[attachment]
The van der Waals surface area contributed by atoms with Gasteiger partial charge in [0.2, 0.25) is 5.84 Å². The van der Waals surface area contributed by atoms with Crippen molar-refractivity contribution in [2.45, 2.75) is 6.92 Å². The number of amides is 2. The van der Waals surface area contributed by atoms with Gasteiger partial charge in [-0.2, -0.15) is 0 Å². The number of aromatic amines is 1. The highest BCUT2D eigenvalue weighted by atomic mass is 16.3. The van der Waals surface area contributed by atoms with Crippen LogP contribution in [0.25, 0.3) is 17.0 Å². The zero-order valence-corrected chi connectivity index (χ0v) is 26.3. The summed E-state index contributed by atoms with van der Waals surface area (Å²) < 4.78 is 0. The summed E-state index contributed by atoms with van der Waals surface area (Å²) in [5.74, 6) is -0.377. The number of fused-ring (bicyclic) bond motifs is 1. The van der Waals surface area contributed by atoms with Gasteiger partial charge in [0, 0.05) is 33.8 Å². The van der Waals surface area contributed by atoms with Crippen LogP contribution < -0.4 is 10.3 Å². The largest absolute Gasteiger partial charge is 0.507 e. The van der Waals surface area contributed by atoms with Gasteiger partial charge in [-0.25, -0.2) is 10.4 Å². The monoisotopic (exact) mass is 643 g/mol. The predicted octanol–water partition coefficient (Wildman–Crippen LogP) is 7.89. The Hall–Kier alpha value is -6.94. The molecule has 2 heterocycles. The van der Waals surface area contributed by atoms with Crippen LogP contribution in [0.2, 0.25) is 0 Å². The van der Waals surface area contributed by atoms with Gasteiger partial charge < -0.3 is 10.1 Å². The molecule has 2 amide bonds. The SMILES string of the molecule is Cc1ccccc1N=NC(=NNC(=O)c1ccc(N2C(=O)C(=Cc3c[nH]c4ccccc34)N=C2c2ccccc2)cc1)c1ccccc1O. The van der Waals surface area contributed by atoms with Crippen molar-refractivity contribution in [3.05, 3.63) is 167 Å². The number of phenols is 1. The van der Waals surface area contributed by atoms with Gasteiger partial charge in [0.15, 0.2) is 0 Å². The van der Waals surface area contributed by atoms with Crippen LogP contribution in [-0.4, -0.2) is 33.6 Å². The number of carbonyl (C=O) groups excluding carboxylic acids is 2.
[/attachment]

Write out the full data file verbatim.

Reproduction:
The van der Waals surface area contributed by atoms with Gasteiger partial charge in [0.2, 0.25) is 5.84 Å². The van der Waals surface area contributed by atoms with Crippen molar-refractivity contribution in [2.45, 2.75) is 6.92 Å². The number of amides is 2. The van der Waals surface area contributed by atoms with Gasteiger partial charge in [-0.2, -0.15) is 0 Å². The number of aromatic amines is 1. The highest BCUT2D eigenvalue weighted by atomic mass is 16.3. The van der Waals surface area contributed by atoms with Crippen LogP contribution in [0.25, 0.3) is 17.0 Å². The zero-order valence-corrected chi connectivity index (χ0v) is 26.3. The summed E-state index contributed by atoms with van der Waals surface area (Å²) < 4.78 is 0. The summed E-state index contributed by atoms with van der Waals surface area (Å²) in [5.74, 6) is -0.377. The number of fused-ring (bicyclic) bond motifs is 1. The van der Waals surface area contributed by atoms with Gasteiger partial charge in [0, 0.05) is 33.8 Å². The van der Waals surface area contributed by atoms with Crippen LogP contribution < -0.4 is 10.3 Å². The largest absolute Gasteiger partial charge is 0.507 e. The van der Waals surface area contributed by atoms with Gasteiger partial charge in [-0.25, -0.2) is 10.4 Å². The monoisotopic (exact) mass is 643 g/mol. The predicted octanol–water partition coefficient (Wildman–Crippen LogP) is 7.89. The Hall–Kier alpha value is -6.94. The molecule has 2 heterocycles. The van der Waals surface area contributed by atoms with Crippen LogP contribution in [0.2, 0.25) is 0 Å². The van der Waals surface area contributed by atoms with Gasteiger partial charge < -0.3 is 10.1 Å². The molecule has 2 amide bonds. The SMILES string of the molecule is Cc1ccccc1N=NC(=NNC(=O)c1ccc(N2C(=O)C(=Cc3c[nH]c4ccccc34)N=C2c2ccccc2)cc1)c1ccccc1O. The van der Waals surface area contributed by atoms with Crippen molar-refractivity contribution in [3.05, 3.63) is 167 Å². The number of phenols is 1. The van der Waals surface area contributed by atoms with Gasteiger partial charge in [0.15, 0.2) is 0 Å². The van der Waals surface area contributed by atoms with Crippen LogP contribution in [-0.4, -0.2) is 33.6 Å². The number of carbonyl (C=O) groups excluding carboxylic acids is 2.